One hundred years of helicene chemistry. Part 2: stereoselective syntheses and chiral separations of carbohelicenes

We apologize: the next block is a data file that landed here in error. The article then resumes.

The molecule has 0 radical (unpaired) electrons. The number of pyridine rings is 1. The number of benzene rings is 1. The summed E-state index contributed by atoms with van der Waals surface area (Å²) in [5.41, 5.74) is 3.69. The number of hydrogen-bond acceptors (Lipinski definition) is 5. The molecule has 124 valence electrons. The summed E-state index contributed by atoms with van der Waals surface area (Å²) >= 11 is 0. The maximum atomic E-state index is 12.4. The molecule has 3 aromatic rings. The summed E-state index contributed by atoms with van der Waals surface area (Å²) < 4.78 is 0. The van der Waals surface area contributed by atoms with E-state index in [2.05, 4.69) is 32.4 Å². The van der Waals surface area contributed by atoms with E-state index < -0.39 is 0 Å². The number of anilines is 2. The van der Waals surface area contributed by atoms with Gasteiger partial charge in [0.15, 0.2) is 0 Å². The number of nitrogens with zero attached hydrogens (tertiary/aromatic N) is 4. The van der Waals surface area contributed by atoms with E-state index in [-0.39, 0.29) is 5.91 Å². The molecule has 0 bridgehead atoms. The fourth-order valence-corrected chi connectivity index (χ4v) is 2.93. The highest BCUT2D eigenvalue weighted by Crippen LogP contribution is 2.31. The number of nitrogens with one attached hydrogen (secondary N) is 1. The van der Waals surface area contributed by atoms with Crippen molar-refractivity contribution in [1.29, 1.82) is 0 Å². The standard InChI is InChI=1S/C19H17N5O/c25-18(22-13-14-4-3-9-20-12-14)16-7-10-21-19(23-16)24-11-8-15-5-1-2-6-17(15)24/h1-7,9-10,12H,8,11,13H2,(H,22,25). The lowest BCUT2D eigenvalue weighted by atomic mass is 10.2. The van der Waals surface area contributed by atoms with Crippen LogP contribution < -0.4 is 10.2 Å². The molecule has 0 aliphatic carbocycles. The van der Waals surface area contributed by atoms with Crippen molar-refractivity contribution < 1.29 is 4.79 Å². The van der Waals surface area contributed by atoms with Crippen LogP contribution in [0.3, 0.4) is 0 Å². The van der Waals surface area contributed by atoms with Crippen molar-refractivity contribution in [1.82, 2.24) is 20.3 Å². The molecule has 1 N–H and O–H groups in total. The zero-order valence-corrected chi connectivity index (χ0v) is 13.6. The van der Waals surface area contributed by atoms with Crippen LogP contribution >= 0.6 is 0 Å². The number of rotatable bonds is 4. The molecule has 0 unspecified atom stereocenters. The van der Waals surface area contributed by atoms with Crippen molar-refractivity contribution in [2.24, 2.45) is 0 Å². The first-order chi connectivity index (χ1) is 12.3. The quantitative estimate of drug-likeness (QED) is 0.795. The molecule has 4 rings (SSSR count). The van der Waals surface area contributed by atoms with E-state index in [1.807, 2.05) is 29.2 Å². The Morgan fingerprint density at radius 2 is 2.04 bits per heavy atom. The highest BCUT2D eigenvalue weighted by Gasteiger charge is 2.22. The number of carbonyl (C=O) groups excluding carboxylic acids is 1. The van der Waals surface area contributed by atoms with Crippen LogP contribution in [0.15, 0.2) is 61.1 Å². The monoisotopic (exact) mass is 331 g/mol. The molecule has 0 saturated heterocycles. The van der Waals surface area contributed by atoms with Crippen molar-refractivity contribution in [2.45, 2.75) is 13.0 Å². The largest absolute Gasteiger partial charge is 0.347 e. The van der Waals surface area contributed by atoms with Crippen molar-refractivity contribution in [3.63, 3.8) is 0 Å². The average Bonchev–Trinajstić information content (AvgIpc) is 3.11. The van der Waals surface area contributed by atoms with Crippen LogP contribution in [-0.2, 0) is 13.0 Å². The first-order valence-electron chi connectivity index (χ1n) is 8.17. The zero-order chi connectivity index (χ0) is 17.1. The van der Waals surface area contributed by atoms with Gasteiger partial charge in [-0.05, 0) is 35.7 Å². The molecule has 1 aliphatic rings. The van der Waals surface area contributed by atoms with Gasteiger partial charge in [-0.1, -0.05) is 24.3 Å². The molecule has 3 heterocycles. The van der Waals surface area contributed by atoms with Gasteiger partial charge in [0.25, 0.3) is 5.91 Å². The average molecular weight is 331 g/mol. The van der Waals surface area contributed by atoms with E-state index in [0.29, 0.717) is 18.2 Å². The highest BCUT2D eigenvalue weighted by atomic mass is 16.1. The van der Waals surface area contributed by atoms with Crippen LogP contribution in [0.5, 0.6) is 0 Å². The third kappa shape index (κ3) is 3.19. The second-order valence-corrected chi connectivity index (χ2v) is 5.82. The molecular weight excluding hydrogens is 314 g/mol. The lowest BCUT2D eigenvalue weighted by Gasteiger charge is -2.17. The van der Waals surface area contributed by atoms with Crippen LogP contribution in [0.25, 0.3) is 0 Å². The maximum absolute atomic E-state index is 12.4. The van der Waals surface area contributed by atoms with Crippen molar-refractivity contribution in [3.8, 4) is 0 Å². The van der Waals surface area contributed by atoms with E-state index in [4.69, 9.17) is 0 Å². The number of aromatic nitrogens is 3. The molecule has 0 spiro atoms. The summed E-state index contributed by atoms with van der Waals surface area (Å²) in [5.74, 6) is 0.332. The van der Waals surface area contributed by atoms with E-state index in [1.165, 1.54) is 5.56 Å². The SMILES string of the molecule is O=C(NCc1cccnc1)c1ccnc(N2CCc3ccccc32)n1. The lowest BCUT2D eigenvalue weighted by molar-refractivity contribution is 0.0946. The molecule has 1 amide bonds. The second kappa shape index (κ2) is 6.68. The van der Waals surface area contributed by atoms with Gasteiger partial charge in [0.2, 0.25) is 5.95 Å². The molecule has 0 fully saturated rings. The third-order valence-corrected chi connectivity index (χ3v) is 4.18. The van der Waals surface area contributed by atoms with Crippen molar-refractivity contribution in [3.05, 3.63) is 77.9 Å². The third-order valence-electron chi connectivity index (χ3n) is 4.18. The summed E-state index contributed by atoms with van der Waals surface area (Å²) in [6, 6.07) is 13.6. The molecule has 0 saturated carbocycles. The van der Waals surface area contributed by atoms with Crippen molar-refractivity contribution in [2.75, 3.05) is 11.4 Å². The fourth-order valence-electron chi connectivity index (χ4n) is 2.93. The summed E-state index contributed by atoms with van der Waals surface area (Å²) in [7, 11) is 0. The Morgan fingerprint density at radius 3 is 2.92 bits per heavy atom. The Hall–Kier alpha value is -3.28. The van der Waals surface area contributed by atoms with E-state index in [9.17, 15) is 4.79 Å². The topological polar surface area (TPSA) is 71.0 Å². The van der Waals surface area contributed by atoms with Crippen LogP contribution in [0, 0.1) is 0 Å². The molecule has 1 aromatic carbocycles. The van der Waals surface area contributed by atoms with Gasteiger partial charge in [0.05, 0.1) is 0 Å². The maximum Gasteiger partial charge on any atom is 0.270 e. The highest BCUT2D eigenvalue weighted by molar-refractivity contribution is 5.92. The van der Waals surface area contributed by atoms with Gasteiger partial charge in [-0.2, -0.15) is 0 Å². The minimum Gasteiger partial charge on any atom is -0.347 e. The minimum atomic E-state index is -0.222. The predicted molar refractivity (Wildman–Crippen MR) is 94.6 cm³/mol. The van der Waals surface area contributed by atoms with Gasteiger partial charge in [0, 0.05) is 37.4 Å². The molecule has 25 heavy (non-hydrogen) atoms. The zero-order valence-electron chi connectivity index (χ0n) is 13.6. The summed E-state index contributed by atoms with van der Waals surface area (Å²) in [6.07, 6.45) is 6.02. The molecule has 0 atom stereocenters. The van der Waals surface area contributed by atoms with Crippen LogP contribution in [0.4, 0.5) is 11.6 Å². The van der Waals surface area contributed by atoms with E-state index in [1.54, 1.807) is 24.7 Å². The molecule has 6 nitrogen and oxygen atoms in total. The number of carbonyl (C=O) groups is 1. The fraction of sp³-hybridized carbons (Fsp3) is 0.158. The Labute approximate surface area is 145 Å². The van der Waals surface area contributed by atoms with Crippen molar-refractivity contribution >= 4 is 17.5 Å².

Carbohelicenes generally incorporate a helical, distorted, conjugated, polyaromatic system with ortho-fused benzenoid rings, which is a fundamental molecular characteristic of this class of compounds. They have been described as “molecules in distress” due to their distortion. The generation of a chiral helicity in helicenes was observed because of a severe intramolecular steric strain. Helicity is a molecular necessity in the higher series of carbohelicenes, when at some point, a helical pitch occurs when a second coil is formed. The most interesting properties resulting from such molecular distortion are the very high chiroptical and circular dichroism values. For instance, the resolution of some helicene racemates by “hand picking” of a few homochiral single enantiomeric crystals allowed for a measurement of their optical rotation. Due to that intrinsic chirality spanned over a large polyaromatic template, preliminary results clearly established the efficiency of carbohelicenes to induce asymmetry and chirality in organic synthesis and in supramolecular chemistry. Additionally, they have some potential uses in several fields: materials science, nanoscience, chemical biology and supramolecular chemistry. It has encouraged many attempts to develop new asymmetric syntheses of carbohelicenes, as well as some chiral separations of enantiomers and diastereoisomers. This review is thus dedicated to carbohelicene chirality. It gathered a substantial collection of data, and a comprehensive review on the preparations of enantioenriched helicenes, either from an asymmetric synthesis or from a chiral separation. Utilizations of non-racemic helicenes and their applications will be treated in the following review (Part 3), and will not be the subject of this manuscript.